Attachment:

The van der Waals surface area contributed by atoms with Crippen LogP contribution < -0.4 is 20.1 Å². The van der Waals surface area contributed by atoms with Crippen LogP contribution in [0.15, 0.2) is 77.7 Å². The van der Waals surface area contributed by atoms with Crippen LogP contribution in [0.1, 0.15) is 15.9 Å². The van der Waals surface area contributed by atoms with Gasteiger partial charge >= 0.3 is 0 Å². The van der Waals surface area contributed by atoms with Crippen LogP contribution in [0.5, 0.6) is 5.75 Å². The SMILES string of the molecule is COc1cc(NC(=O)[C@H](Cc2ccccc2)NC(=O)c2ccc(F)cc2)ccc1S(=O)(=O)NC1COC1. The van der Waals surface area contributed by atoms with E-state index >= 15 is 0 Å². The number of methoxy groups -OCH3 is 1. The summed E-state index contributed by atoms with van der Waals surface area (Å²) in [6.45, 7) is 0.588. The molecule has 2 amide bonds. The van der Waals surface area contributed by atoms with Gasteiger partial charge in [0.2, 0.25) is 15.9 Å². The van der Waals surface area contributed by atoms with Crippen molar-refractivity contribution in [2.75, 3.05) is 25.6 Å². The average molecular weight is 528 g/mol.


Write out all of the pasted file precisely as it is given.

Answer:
The van der Waals surface area contributed by atoms with Crippen LogP contribution < -0.4 is 20.1 Å². The van der Waals surface area contributed by atoms with Crippen LogP contribution in [0.15, 0.2) is 77.7 Å². The van der Waals surface area contributed by atoms with Crippen LogP contribution in [0.1, 0.15) is 15.9 Å². The van der Waals surface area contributed by atoms with Gasteiger partial charge >= 0.3 is 0 Å². The van der Waals surface area contributed by atoms with Crippen LogP contribution in [0.5, 0.6) is 5.75 Å². The SMILES string of the molecule is COc1cc(NC(=O)[C@H](Cc2ccccc2)NC(=O)c2ccc(F)cc2)ccc1S(=O)(=O)NC1COC1. The van der Waals surface area contributed by atoms with E-state index >= 15 is 0 Å². The number of methoxy groups -OCH3 is 1. The summed E-state index contributed by atoms with van der Waals surface area (Å²) in [6.45, 7) is 0.588. The molecule has 2 amide bonds. The van der Waals surface area contributed by atoms with Gasteiger partial charge in [0.2, 0.25) is 15.9 Å². The van der Waals surface area contributed by atoms with Crippen molar-refractivity contribution in [2.75, 3.05) is 25.6 Å². The average molecular weight is 528 g/mol.